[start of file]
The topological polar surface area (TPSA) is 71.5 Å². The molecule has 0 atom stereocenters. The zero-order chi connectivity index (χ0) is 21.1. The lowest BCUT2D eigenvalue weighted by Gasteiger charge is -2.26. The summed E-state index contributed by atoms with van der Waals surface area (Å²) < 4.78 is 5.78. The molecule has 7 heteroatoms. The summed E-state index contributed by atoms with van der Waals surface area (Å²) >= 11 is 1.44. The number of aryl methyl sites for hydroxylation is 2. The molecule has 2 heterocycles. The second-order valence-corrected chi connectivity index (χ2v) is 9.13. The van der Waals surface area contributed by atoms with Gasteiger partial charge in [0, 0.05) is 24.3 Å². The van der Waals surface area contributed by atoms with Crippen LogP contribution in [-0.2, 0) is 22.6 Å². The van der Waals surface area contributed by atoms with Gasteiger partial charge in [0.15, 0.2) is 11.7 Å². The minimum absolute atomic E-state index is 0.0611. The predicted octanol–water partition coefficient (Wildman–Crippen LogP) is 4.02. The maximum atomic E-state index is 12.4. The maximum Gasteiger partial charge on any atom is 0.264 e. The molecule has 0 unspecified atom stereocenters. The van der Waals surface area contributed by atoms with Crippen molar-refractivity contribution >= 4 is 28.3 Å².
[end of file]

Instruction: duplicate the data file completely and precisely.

The topological polar surface area (TPSA) is 71.5 Å². The molecule has 0 atom stereocenters. The zero-order chi connectivity index (χ0) is 21.1. The lowest BCUT2D eigenvalue weighted by Gasteiger charge is -2.26. The summed E-state index contributed by atoms with van der Waals surface area (Å²) < 4.78 is 5.78. The molecule has 7 heteroatoms. The summed E-state index contributed by atoms with van der Waals surface area (Å²) >= 11 is 1.44. The number of aryl methyl sites for hydroxylation is 2. The molecule has 2 heterocycles. The second-order valence-corrected chi connectivity index (χ2v) is 9.13. The van der Waals surface area contributed by atoms with Gasteiger partial charge in [0, 0.05) is 24.3 Å². The van der Waals surface area contributed by atoms with Crippen LogP contribution in [-0.2, 0) is 22.6 Å². The van der Waals surface area contributed by atoms with Gasteiger partial charge in [0.15, 0.2) is 11.7 Å². The minimum absolute atomic E-state index is 0.0611. The predicted octanol–water partition coefficient (Wildman–Crippen LogP) is 4.02. The maximum atomic E-state index is 12.4. The maximum Gasteiger partial charge on any atom is 0.264 e. The molecule has 0 unspecified atom stereocenters. The van der Waals surface area contributed by atoms with Crippen molar-refractivity contribution >= 4 is 28.3 Å².